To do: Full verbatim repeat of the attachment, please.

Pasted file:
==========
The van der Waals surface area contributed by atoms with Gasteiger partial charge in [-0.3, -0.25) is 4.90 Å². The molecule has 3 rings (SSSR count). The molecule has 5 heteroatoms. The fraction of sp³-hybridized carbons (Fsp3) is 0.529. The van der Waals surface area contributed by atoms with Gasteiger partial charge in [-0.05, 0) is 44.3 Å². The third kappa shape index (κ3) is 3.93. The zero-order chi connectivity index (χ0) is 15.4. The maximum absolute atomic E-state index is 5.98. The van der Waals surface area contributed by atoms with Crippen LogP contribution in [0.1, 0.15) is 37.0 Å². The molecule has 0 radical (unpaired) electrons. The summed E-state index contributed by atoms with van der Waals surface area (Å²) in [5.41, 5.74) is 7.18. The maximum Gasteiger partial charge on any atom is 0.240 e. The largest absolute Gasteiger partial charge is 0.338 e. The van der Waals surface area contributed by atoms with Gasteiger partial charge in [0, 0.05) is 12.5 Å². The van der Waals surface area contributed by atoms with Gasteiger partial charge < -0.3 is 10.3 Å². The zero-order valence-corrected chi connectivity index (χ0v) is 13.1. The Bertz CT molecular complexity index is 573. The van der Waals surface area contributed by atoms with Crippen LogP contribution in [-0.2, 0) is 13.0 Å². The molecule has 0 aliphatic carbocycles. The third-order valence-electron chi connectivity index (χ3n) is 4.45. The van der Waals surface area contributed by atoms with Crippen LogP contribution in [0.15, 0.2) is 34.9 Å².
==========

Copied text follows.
The van der Waals surface area contributed by atoms with Gasteiger partial charge in [-0.3, -0.25) is 4.90 Å². The molecule has 3 rings (SSSR count). The molecule has 5 heteroatoms. The fraction of sp³-hybridized carbons (Fsp3) is 0.529. The van der Waals surface area contributed by atoms with Gasteiger partial charge in [-0.05, 0) is 44.3 Å². The third kappa shape index (κ3) is 3.93. The zero-order chi connectivity index (χ0) is 15.4. The maximum absolute atomic E-state index is 5.98. The van der Waals surface area contributed by atoms with Crippen LogP contribution in [0.1, 0.15) is 37.0 Å². The molecule has 0 radical (unpaired) electrons. The summed E-state index contributed by atoms with van der Waals surface area (Å²) in [5.41, 5.74) is 7.18. The maximum Gasteiger partial charge on any atom is 0.240 e. The largest absolute Gasteiger partial charge is 0.338 e. The van der Waals surface area contributed by atoms with Gasteiger partial charge in [0, 0.05) is 12.5 Å². The van der Waals surface area contributed by atoms with Gasteiger partial charge < -0.3 is 10.3 Å². The zero-order valence-corrected chi connectivity index (χ0v) is 13.1. The Bertz CT molecular complexity index is 573. The van der Waals surface area contributed by atoms with Crippen LogP contribution in [-0.2, 0) is 13.0 Å². The molecule has 0 aliphatic carbocycles. The third-order valence-electron chi connectivity index (χ3n) is 4.45. The van der Waals surface area contributed by atoms with Crippen LogP contribution in [0.15, 0.2) is 34.9 Å².